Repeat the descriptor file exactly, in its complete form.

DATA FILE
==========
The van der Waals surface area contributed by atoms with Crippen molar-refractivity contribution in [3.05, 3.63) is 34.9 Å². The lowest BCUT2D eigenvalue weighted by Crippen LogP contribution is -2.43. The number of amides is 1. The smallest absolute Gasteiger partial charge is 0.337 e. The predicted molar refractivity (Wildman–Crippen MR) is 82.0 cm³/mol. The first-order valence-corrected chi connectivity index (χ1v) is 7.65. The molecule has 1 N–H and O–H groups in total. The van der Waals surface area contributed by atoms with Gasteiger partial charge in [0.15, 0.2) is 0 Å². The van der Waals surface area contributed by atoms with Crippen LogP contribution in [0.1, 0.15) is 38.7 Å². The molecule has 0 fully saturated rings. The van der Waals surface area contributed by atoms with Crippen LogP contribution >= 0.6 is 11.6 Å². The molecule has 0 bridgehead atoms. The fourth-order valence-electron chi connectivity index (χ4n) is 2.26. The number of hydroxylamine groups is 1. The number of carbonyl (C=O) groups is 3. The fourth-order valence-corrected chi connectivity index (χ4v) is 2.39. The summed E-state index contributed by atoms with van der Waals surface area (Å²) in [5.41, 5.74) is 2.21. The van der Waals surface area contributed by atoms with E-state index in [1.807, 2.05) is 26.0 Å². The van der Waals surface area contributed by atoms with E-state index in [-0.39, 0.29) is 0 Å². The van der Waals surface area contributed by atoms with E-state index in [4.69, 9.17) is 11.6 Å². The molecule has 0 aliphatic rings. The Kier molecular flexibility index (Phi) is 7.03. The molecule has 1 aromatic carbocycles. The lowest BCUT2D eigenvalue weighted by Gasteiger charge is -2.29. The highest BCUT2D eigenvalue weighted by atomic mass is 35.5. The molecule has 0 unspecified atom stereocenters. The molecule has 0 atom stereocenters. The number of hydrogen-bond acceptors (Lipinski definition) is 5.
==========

The van der Waals surface area contributed by atoms with Crippen molar-refractivity contribution in [3.05, 3.63) is 34.9 Å². The lowest BCUT2D eigenvalue weighted by Crippen LogP contribution is -2.43. The number of amides is 1. The smallest absolute Gasteiger partial charge is 0.337 e. The predicted molar refractivity (Wildman–Crippen MR) is 82.0 cm³/mol. The first-order valence-corrected chi connectivity index (χ1v) is 7.65. The molecule has 1 N–H and O–H groups in total. The van der Waals surface area contributed by atoms with Gasteiger partial charge in [0.15, 0.2) is 0 Å². The van der Waals surface area contributed by atoms with Crippen LogP contribution in [0.1, 0.15) is 38.7 Å². The molecule has 0 fully saturated rings. The van der Waals surface area contributed by atoms with Crippen LogP contribution >= 0.6 is 11.6 Å². The molecule has 0 bridgehead atoms. The fourth-order valence-electron chi connectivity index (χ4n) is 2.26. The number of hydroxylamine groups is 1. The number of carbonyl (C=O) groups is 3. The fourth-order valence-corrected chi connectivity index (χ4v) is 2.39. The summed E-state index contributed by atoms with van der Waals surface area (Å²) in [5.41, 5.74) is 2.21. The van der Waals surface area contributed by atoms with E-state index in [1.807, 2.05) is 26.0 Å². The van der Waals surface area contributed by atoms with E-state index in [-0.39, 0.29) is 0 Å². The van der Waals surface area contributed by atoms with E-state index in [4.69, 9.17) is 11.6 Å². The molecule has 0 aliphatic rings. The Kier molecular flexibility index (Phi) is 7.03. The molecule has 1 aromatic carbocycles. The lowest BCUT2D eigenvalue weighted by Gasteiger charge is -2.29. The highest BCUT2D eigenvalue weighted by atomic mass is 35.5. The molecule has 0 unspecified atom stereocenters. The molecule has 0 atom stereocenters. The number of hydrogen-bond acceptors (Lipinski definition) is 5.